is worth dying for? The answer to each is the same.
I was shaking with the intensity of my grief.. This was why I hadn’t attended the funeral. His death hadn’t seemed real at the time. It was a cruel joke that everyone was in on, everyone but me. It seemed to be an extremely well imagined lie; one that was so plausible it turned out to be true. Looking at his tombstone littered with withered carnations brought the reality of his death crashing down on me. His funeral would have broken me sooner. Funerals aren’t meant for the dead and shouldn’t be for the living.
They are staged to bring closure to th friends and family of the deceased. Nobody wants to lose someone close to them. No one wants to think about the body deteriorating in the earth. Time is supposed to heal all wounds, but really all it does is cover them. It is a bandage that ends the pain only because you believe it to be so. The healing of time also causes agony. It pokes and prods the wound every time you think about it, a ghost pain that only recedes, never leaving. Losing someone leaves a hole in your life, an empty space that is never filled. The passing of a loved one undermines the fiber of your being until you too pass on.
Love was not what attracted Jack and I. It was there alright, hidden beneath the surface, but it wasn’t the glue that held us together, kept us clinging to each other year after year.
At first there was a physical attraction: strong jaw, nice nose, smooth skin, pretty eyes, muscular, and great smelling. After that pieces of our separate personalities began to shine through; intelligent, humorous, charismatic, a great listener, a giver of advise. Our relationship grew and deepened through the first few years. We became more than just lovers. We had moved beyond being just friends. We loved each other more than we should have. We trusted each other.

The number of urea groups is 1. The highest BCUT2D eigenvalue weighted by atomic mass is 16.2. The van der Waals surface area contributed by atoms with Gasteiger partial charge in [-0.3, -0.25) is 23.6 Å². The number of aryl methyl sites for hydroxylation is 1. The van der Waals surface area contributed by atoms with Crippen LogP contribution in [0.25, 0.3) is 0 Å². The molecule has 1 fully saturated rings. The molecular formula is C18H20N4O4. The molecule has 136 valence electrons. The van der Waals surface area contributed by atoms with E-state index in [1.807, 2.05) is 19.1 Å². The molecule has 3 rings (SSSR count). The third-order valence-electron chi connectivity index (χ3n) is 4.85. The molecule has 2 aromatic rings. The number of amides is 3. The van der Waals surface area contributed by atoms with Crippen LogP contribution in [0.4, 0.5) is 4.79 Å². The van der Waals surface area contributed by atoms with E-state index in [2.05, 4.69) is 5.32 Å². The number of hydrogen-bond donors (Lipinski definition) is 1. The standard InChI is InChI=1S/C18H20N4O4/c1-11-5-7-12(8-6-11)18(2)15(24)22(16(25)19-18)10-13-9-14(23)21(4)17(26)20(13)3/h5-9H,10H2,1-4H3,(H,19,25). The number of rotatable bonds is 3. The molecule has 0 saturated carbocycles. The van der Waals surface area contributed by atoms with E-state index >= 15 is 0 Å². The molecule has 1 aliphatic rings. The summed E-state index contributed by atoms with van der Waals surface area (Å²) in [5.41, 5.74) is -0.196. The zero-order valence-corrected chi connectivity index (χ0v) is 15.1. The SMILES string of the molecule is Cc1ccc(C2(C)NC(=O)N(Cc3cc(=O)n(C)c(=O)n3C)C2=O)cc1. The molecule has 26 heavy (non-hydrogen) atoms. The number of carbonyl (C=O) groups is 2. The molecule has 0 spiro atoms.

Most people talk about finding the one or their soul mate. Well, Jack and I were soul mates. The Greeks used to believe that ever person shared the same soul. Then one day that one soul was split. Jack and I found each other. Together we were complete. His death seemed a betrayal forged not by man, but by God.
I was crying for much more than the physical loss of him. I was crying for more than my loss. I was crying for our loss. His death had brought about an end to all of the memories we shared, the love we had toward each other, the feeling of safety in his arms, and home in his smile. I sobbed over that empty space in my life, the loss of pure companionship.
When rationality returned, after breathing became normal again, after I could stand without wavering, I wiped the tears from my face. I walked across the site of his grave, sweeping the carnation corpses off to one side of the tombstone. My fingers trailed across the raised letters of his name, as if just by touching them I could caress his face, run my fingers through his hair again. I could see him smiling at me, his blue eyes shining with laughter.
I lay the lilies across the grass at the foot of the marble. They would protect him in death as I couldn’t in life.